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Test Catalog

Test ID: BRAJ3    
BRCA1/BRCA2 Ashkenazi Jewish 3-Site Mutation Panel, Varies

Useful For Suggests clinical disorders or settings where the test may be helpful

Establishing a diagnosis of hereditary breast and ovarian cancer (HBOC) in patients of Ashkenazi Jewish ancestry

Genetics Test Information Provides information that may help with selection of the correct genetic test or proper submission of the test request

This test utilizes targeted next-generation sequencing to detect the 3 Ashkenazi Jewish founder mutations, c.68_69delAG and c.5266dupC in BRCA1, and c.5946delT in BRCA2. These are also well-known by their previous nomenclature: c.185delAG and c.5385insC in BRCA1, and c.6174delT in BRCA2. Sanger sequencing may also be performed to confirm detected variants. Analysis is performed for the 3 Ashkenazi Jewish mutations only. This assay does not rule out presence of other mutations within BRCA1 or BRCA2.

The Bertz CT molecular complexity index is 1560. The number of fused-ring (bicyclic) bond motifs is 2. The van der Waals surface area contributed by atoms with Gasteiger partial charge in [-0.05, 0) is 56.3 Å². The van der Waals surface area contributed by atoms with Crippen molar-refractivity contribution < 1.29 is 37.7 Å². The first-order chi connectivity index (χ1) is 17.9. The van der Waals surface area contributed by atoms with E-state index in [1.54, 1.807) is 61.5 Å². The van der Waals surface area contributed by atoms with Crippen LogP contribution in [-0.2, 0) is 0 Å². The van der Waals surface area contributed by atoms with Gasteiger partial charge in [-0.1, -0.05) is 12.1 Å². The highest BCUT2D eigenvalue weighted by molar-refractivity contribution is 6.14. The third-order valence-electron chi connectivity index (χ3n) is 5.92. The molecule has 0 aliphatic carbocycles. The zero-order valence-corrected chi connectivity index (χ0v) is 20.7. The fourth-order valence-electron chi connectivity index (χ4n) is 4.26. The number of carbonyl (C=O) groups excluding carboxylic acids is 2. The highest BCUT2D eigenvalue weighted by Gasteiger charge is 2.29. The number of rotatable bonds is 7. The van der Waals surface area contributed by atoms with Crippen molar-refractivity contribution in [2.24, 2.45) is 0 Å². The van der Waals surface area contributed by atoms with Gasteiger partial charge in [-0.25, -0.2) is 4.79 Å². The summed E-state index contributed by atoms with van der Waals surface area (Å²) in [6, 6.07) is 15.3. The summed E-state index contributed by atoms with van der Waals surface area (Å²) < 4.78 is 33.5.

Note: Analysis of the area surrounding the three Ashkenazi Jewish variants may be required in the performance of this assay, which could result in identification of additional variants. Contact the laboratory at 800-533-1710 with any questions regarding assay performance.

Clinical Information Discusses physiology, pathophysiology, and general clinical aspects, as they relate to a laboratory test